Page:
Today there is little wind and Stuart was about to fly his remote control plane with a camera to take vertical photographs, the whole flight being pre-planned with GPS. Andy and I had just installed a small met station on a pole drilled into the blue ice and we saw a plane in the distance. At first we thought Stuart had had great success but it morphed into a Chilean Hercules plane, probably checking out their abandoned base which is now largely beneath snow. Inspired by the Hercules, Stuart got his plane airborne and has successfully got vertical photos of our detailed test site. Great news!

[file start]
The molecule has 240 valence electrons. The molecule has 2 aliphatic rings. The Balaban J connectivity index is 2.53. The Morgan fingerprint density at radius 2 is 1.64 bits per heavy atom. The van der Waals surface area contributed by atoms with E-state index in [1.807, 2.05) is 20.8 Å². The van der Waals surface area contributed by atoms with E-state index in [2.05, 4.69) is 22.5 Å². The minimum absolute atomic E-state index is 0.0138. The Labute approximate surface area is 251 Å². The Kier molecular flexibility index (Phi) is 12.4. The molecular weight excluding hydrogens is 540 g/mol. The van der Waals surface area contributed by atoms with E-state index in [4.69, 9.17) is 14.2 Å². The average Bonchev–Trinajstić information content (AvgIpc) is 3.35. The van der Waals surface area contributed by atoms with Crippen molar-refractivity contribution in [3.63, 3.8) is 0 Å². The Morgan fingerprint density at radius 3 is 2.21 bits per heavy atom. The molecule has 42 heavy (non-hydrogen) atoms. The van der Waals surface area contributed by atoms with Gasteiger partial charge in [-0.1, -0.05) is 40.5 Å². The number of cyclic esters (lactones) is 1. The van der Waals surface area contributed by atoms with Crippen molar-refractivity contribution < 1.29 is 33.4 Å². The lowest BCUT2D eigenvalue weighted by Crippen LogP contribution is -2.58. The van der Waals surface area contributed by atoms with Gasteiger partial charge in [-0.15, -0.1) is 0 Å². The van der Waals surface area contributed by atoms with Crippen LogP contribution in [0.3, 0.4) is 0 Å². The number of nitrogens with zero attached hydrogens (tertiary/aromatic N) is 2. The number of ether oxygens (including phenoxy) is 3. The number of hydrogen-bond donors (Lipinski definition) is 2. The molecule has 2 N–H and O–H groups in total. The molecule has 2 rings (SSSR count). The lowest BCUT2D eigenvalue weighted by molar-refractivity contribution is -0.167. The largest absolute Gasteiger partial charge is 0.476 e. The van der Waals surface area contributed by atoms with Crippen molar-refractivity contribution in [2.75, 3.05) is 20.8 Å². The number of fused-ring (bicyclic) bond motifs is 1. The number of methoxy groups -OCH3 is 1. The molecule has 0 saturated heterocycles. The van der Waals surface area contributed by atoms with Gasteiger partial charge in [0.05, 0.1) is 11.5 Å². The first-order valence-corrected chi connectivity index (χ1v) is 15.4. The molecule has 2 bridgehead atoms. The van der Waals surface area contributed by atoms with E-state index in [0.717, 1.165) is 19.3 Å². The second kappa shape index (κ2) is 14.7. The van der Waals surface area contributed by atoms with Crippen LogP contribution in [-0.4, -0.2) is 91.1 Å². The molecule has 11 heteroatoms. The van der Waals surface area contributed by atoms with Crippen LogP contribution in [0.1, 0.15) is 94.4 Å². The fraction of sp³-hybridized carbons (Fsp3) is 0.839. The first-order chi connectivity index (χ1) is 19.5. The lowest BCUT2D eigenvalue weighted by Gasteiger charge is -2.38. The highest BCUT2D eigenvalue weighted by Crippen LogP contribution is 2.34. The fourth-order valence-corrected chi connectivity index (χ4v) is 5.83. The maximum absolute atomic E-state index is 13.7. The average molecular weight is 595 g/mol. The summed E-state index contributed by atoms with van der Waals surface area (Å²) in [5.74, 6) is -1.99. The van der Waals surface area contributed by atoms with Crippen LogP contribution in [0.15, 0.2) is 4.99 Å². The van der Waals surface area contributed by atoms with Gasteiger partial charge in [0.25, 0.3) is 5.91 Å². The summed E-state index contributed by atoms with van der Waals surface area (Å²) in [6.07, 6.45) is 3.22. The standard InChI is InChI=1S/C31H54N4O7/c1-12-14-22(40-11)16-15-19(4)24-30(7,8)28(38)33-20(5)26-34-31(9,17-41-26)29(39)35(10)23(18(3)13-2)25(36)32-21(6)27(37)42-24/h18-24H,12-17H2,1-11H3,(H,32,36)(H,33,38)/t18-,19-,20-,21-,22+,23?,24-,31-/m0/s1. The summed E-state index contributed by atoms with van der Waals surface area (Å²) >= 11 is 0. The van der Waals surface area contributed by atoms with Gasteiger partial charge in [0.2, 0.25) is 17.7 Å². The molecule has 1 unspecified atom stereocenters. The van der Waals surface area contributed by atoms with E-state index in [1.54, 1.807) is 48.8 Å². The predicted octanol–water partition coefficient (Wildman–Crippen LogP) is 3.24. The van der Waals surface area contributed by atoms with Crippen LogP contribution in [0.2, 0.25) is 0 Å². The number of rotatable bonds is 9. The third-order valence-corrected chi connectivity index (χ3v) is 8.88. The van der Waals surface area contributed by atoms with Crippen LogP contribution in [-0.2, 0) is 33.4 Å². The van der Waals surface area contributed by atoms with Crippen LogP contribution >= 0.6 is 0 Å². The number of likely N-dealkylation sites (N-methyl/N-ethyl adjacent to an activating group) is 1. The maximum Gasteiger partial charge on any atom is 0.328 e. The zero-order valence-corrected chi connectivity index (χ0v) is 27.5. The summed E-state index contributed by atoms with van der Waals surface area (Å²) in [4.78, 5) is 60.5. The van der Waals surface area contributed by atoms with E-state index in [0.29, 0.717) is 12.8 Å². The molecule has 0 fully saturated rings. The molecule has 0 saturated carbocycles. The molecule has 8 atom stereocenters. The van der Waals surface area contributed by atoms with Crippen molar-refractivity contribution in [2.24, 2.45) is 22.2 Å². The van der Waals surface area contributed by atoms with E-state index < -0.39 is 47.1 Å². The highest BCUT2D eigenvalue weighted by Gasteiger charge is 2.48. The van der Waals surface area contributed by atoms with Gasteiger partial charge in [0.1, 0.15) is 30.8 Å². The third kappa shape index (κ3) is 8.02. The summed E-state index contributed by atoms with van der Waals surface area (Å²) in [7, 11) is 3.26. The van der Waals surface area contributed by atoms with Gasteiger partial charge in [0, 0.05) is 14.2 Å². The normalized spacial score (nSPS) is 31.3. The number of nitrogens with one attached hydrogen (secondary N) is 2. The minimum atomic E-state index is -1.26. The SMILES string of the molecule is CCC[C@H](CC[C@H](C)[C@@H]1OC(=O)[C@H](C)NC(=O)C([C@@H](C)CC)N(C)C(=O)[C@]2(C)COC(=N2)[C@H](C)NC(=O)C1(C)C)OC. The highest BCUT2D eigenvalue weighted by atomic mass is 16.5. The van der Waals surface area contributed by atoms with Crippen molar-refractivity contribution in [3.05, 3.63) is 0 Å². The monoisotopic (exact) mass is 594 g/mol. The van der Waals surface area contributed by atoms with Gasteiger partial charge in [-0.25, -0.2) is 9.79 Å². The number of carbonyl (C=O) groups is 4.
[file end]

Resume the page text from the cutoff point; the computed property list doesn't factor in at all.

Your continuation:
Our uplift date back to Rothera is 14th January so we are busy tying up loose ends in the science programme. Malcolm and Scott are beginning to prepare for our departure and plan the storage of camping equipment, skidoos, etc so that the latter survive the winter and can be re-discovered next year. The suspension of one of the skidoos gave out today and Malcolm and Andy are replacing a major part just now. We do not want to ship ou t a heavy skidoo if we can avoid it.
A few more days of good weather?